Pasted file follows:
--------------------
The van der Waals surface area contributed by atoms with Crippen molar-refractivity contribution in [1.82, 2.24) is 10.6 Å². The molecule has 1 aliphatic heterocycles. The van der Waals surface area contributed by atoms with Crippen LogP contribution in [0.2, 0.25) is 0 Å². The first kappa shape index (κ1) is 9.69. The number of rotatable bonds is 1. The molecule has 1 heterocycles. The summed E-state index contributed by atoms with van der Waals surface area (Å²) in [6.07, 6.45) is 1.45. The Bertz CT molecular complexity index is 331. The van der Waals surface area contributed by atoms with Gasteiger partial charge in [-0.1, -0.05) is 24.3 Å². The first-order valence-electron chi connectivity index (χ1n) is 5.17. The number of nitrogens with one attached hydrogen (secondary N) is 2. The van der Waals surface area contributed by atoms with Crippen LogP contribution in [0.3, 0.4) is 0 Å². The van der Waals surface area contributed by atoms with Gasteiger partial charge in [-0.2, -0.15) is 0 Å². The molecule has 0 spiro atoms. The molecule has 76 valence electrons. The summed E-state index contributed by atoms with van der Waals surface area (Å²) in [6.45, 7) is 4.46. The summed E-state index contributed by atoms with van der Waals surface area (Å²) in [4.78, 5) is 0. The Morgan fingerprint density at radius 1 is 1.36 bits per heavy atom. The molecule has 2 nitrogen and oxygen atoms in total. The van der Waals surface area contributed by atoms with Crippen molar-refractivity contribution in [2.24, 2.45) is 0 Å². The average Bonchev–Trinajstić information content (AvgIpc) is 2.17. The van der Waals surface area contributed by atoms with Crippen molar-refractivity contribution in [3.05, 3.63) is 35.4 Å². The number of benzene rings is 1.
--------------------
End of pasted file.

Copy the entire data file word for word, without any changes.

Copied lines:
The van der Waals surface area contributed by atoms with Crippen molar-refractivity contribution in [1.82, 2.24) is 10.6 Å². The molecule has 1 aliphatic heterocycles. The van der Waals surface area contributed by atoms with Crippen LogP contribution in [0.2, 0.25) is 0 Å². The first kappa shape index (κ1) is 9.69. The number of rotatable bonds is 1. The molecule has 1 heterocycles. The summed E-state index contributed by atoms with van der Waals surface area (Å²) in [6.07, 6.45) is 1.45. The Bertz CT molecular complexity index is 331. The van der Waals surface area contributed by atoms with Gasteiger partial charge in [-0.1, -0.05) is 24.3 Å². The first-order valence-electron chi connectivity index (χ1n) is 5.17. The number of nitrogens with one attached hydrogen (secondary N) is 2. The van der Waals surface area contributed by atoms with Crippen LogP contribution in [0.3, 0.4) is 0 Å². The van der Waals surface area contributed by atoms with Gasteiger partial charge in [-0.2, -0.15) is 0 Å². The molecule has 0 spiro atoms. The molecule has 76 valence electrons. The summed E-state index contributed by atoms with van der Waals surface area (Å²) in [6.45, 7) is 4.46. The summed E-state index contributed by atoms with van der Waals surface area (Å²) in [4.78, 5) is 0. The Morgan fingerprint density at radius 1 is 1.36 bits per heavy atom. The molecule has 2 nitrogen and oxygen atoms in total. The van der Waals surface area contributed by atoms with Crippen molar-refractivity contribution in [2.24, 2.45) is 0 Å². The average Bonchev–Trinajstić information content (AvgIpc) is 2.17. The van der Waals surface area contributed by atoms with Crippen molar-refractivity contribution in [3.05, 3.63) is 35.4 Å². The number of benzene rings is 1.